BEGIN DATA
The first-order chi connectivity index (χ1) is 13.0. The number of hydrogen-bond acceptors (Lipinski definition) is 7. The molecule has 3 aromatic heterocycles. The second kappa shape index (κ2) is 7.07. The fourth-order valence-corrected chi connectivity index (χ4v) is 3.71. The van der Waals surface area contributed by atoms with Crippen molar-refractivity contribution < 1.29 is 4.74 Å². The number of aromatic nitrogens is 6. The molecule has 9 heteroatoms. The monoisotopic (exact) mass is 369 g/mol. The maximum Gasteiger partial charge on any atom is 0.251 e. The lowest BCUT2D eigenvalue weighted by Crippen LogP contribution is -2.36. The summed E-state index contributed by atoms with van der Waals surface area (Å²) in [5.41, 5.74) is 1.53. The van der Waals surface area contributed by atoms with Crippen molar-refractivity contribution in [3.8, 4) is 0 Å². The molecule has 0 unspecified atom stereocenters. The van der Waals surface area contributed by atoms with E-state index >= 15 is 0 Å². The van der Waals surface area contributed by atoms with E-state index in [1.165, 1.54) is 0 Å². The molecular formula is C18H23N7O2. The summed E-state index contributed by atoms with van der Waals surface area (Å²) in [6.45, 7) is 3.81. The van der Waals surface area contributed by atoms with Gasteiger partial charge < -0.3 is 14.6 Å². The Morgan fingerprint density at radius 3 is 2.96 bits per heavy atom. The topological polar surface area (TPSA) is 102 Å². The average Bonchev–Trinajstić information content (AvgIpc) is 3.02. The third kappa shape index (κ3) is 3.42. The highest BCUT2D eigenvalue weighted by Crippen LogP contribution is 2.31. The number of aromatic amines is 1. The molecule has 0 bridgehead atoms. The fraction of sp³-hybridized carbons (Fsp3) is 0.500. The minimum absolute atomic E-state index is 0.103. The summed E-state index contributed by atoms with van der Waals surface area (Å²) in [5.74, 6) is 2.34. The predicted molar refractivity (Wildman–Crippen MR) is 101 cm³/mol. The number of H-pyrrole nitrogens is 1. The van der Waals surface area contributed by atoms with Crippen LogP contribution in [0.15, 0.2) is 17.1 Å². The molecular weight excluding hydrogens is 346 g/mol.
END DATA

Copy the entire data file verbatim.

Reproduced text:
The first-order chi connectivity index (χ1) is 13.0. The number of hydrogen-bond acceptors (Lipinski definition) is 7. The molecule has 3 aromatic heterocycles. The second kappa shape index (κ2) is 7.07. The fourth-order valence-corrected chi connectivity index (χ4v) is 3.71. The van der Waals surface area contributed by atoms with Crippen molar-refractivity contribution < 1.29 is 4.74 Å². The number of aromatic nitrogens is 6. The molecule has 9 heteroatoms. The monoisotopic (exact) mass is 369 g/mol. The maximum Gasteiger partial charge on any atom is 0.251 e. The lowest BCUT2D eigenvalue weighted by Crippen LogP contribution is -2.36. The summed E-state index contributed by atoms with van der Waals surface area (Å²) in [5.41, 5.74) is 1.53. The van der Waals surface area contributed by atoms with Crippen molar-refractivity contribution in [3.8, 4) is 0 Å². The molecule has 0 unspecified atom stereocenters. The van der Waals surface area contributed by atoms with E-state index >= 15 is 0 Å². The van der Waals surface area contributed by atoms with E-state index in [1.165, 1.54) is 0 Å². The molecular formula is C18H23N7O2. The summed E-state index contributed by atoms with van der Waals surface area (Å²) in [6.45, 7) is 3.81. The van der Waals surface area contributed by atoms with Gasteiger partial charge < -0.3 is 14.6 Å². The Morgan fingerprint density at radius 3 is 2.96 bits per heavy atom. The topological polar surface area (TPSA) is 102 Å². The average Bonchev–Trinajstić information content (AvgIpc) is 3.02. The third kappa shape index (κ3) is 3.42. The highest BCUT2D eigenvalue weighted by Crippen LogP contribution is 2.31. The number of aromatic amines is 1. The molecule has 0 bridgehead atoms. The fraction of sp³-hybridized carbons (Fsp3) is 0.500. The minimum absolute atomic E-state index is 0.103. The summed E-state index contributed by atoms with van der Waals surface area (Å²) in [5.74, 6) is 2.34. The predicted molar refractivity (Wildman–Crippen MR) is 101 cm³/mol. The number of H-pyrrole nitrogens is 1. The van der Waals surface area contributed by atoms with Crippen LogP contribution in [0.15, 0.2) is 17.1 Å². The molecular weight excluding hydrogens is 346 g/mol.